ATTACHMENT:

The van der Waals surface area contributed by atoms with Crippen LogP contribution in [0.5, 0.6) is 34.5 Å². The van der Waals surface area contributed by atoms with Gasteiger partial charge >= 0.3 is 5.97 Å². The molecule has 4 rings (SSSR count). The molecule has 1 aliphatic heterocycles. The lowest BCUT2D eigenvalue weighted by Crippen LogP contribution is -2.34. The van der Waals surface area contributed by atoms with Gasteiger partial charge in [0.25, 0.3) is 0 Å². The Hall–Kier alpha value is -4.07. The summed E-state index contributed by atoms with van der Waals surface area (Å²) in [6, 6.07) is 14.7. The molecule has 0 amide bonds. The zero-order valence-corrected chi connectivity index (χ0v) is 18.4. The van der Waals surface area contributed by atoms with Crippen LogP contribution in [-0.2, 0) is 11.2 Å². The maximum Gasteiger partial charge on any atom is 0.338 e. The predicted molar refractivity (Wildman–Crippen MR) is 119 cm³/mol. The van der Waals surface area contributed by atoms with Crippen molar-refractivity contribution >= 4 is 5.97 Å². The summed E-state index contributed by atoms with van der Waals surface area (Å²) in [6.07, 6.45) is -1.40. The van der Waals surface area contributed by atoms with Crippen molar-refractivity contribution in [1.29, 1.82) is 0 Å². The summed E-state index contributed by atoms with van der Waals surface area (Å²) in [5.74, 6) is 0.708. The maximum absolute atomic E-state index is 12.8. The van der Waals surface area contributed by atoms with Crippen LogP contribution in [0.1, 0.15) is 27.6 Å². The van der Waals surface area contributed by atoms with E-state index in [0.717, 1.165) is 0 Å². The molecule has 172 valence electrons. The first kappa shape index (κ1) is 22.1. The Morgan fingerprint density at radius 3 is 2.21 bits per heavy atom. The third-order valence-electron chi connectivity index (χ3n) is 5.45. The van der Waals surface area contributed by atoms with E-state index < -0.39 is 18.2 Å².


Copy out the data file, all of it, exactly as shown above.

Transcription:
The van der Waals surface area contributed by atoms with Crippen LogP contribution in [0.5, 0.6) is 34.5 Å². The van der Waals surface area contributed by atoms with Gasteiger partial charge >= 0.3 is 5.97 Å². The molecule has 4 rings (SSSR count). The molecule has 1 aliphatic heterocycles. The lowest BCUT2D eigenvalue weighted by Crippen LogP contribution is -2.34. The van der Waals surface area contributed by atoms with Gasteiger partial charge in [0.25, 0.3) is 0 Å². The Hall–Kier alpha value is -4.07. The summed E-state index contributed by atoms with van der Waals surface area (Å²) in [6, 6.07) is 14.7. The molecule has 0 amide bonds. The zero-order valence-corrected chi connectivity index (χ0v) is 18.4. The van der Waals surface area contributed by atoms with Crippen LogP contribution in [-0.2, 0) is 11.2 Å². The maximum Gasteiger partial charge on any atom is 0.338 e. The predicted molar refractivity (Wildman–Crippen MR) is 119 cm³/mol. The van der Waals surface area contributed by atoms with Crippen molar-refractivity contribution >= 4 is 5.97 Å². The summed E-state index contributed by atoms with van der Waals surface area (Å²) in [6.07, 6.45) is -1.40. The van der Waals surface area contributed by atoms with Crippen molar-refractivity contribution in [1.29, 1.82) is 0 Å². The summed E-state index contributed by atoms with van der Waals surface area (Å²) in [5.74, 6) is 0.708. The maximum absolute atomic E-state index is 12.8. The van der Waals surface area contributed by atoms with Crippen LogP contribution in [0.1, 0.15) is 27.6 Å². The van der Waals surface area contributed by atoms with E-state index in [0.717, 1.165) is 0 Å². The molecule has 172 valence electrons. The first kappa shape index (κ1) is 22.1. The Morgan fingerprint density at radius 3 is 2.21 bits per heavy atom. The third-order valence-electron chi connectivity index (χ3n) is 5.45. The van der Waals surface area contributed by atoms with E-state index < -0.39 is 18.2 Å².